Now with all of these threads (so so SO many threads :grr: ) about how thin it has to be applied I was getting a bit paranoid :eek:, so today I have been scraping all the excess off my brush on the neck of my bottle making sure I am applying as thin as thin can be scrubbity scrub scrubbing!
Result...10 minutes added to my time, and little circular patches on my first colour coat
:irked:

So I am going to ignore all of these pernickity little threads now and go back to what I was doing well, because it wasn't broke and it doesn't need fixed.

Everyone stop stressing and chill, it is a basecoat, apply it thinly, cover the whole nail and cap it, and breath whilst doing so !

I've been paranoid about this whole basecoat thing too. I have had good results with just a thin layer, but today I decided to try scrubbing it after reading all of these threads and again it's just taking me a bit more time.

The only thing I worry about is when removing, I seem to have a little residue on the nails, which I'm assuming is from applying it a little too thickly.

LeahNails
24-02-12, 06:28 PM
I really think people are starting to overthink this.

I have been doing Gelish for over a year and initially I was applying a thin layer not scrubbing it in, just applying like a coat of basecoat then dry brushing after curing.
I never had any problems and it removed just fine and dandy.

When told to keep it as thin as possible by Georgie Smedley I did and I wipe my brush as it comes out the bottle and swipe some FG down the middle of 5 nails. I then go back and spread it out over the whole nail scrubbing it in and making sure it is capped.

Same timings as before and same lovely results.

Now with all of these threads (so so SO many threads :grr: ) about how thin it has to be applied I was getting a bit paranoid :eek:, so today I have been scraping all the excess off my brush on the neck of my bottle making sure I am applying as thin as thin can be scrubbity scrub scrubbing!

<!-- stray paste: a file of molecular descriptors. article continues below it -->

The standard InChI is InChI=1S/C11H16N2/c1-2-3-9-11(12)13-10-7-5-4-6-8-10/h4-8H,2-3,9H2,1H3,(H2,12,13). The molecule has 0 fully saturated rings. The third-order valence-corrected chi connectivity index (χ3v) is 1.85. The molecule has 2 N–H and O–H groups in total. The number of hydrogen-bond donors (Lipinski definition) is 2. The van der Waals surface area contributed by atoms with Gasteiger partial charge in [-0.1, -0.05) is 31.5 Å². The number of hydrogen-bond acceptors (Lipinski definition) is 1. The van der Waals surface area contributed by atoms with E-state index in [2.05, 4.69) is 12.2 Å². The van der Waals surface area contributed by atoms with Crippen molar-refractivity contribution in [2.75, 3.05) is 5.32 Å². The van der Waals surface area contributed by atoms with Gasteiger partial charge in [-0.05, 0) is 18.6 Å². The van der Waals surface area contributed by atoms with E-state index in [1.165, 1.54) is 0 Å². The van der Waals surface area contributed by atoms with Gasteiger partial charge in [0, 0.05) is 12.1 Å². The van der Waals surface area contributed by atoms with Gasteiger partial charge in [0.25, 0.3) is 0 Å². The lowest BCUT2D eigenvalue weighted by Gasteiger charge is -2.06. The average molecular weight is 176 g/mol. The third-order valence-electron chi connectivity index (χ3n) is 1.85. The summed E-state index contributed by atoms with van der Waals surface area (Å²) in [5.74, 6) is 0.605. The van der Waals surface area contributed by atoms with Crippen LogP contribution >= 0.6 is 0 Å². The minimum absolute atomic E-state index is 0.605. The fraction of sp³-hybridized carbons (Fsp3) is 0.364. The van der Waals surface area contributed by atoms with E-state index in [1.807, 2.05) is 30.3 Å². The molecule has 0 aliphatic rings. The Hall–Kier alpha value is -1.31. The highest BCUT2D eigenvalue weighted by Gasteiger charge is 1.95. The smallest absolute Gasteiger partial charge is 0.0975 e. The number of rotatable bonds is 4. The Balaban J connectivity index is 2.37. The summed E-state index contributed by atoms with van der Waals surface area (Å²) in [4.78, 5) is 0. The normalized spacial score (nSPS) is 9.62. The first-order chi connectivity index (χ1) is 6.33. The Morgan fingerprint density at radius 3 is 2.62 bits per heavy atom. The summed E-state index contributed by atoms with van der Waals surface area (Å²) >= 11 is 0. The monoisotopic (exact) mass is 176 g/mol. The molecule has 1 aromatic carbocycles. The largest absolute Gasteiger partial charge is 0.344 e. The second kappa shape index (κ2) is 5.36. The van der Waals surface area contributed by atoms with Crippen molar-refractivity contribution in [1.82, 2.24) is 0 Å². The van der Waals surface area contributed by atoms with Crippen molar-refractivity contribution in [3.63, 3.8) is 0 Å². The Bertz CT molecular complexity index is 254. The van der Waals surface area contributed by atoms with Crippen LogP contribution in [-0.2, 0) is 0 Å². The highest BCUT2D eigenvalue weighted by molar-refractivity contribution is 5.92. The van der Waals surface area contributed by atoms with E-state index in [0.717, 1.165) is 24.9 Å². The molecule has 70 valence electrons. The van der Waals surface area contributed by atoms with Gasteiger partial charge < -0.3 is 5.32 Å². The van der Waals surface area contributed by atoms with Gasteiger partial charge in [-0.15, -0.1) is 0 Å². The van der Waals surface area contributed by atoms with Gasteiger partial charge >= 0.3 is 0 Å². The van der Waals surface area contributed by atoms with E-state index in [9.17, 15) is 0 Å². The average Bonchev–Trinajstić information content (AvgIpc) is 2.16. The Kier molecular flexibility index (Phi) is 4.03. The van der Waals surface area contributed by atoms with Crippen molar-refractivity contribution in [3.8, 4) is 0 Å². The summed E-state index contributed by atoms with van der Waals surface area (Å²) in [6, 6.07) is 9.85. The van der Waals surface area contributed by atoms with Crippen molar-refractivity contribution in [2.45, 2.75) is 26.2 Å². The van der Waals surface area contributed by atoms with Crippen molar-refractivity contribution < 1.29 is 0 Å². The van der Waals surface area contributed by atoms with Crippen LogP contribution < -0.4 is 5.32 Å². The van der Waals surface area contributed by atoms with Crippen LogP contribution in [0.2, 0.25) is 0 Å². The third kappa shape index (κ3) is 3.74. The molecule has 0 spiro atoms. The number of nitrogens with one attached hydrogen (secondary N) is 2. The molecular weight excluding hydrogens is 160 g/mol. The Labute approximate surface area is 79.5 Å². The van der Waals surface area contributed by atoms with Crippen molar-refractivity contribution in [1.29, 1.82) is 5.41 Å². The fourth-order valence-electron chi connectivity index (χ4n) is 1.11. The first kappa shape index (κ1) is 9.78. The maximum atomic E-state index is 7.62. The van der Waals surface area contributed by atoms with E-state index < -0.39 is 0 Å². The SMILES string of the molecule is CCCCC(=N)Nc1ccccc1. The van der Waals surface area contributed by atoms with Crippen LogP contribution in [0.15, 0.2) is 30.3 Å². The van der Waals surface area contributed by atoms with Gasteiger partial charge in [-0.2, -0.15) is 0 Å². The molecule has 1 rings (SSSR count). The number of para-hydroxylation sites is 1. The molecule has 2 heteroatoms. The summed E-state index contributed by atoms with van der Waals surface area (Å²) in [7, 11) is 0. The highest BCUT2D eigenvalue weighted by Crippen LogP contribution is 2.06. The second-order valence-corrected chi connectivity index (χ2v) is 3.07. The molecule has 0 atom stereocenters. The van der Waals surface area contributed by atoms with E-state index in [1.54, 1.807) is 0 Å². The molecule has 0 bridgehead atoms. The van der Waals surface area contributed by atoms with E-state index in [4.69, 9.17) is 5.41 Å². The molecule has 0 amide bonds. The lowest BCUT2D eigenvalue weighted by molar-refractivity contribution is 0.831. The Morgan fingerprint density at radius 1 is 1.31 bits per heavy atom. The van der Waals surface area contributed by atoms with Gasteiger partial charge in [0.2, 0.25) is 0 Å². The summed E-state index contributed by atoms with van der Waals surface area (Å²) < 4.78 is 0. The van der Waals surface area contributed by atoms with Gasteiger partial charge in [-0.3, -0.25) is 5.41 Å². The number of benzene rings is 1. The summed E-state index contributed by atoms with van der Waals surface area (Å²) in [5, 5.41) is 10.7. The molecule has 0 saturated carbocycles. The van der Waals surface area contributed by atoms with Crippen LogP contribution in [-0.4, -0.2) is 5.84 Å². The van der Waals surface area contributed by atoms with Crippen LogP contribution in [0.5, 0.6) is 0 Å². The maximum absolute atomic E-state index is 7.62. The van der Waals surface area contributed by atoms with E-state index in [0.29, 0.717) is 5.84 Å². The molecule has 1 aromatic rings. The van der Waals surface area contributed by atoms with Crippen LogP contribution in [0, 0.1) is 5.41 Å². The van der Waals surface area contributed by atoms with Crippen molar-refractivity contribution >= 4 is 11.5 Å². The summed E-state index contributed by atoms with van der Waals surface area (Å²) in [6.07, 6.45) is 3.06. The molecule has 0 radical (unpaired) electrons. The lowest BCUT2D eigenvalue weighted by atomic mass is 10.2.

Result...10 minutes added to my time, and little circular patches on my first colour coat
:irked:

So I am going to ignore all of these pernickity little threads now and go back to what I was doing well, because it wasn't broke and it doesn't need fixed.

Everyone stop stressing and chill, it is a basecoat, apply it thinly, cover the whole nail and cap it, and breath whilst doing so !

Ha ha...... And relax.....

I've never scrubbed, I apply as thin as I can. I admit I could do it thinner if I really laboured the issue but to be honest its never caused a problem. So i'm sticking with what I know works for me too x

nail angel 67
24-02-12, 06:47 PM
Thanks for your views. It really does start making you paranoid doesn't it? Thing is I'm still getting the odd chipping on clients and was wondering if it was because it wasn't thin enough so needed to know I was doing it just right. Mind you, the chips generally appear more on the thumbs and first fingers after about a week or so - do you think this may be down to the client being a bit heavy handed? It doesn't happen so much on me or on some of the others.

Also, re the question on brushing the excess off with a gel brush, if too much does get on the nail in the first place, do you think this would work?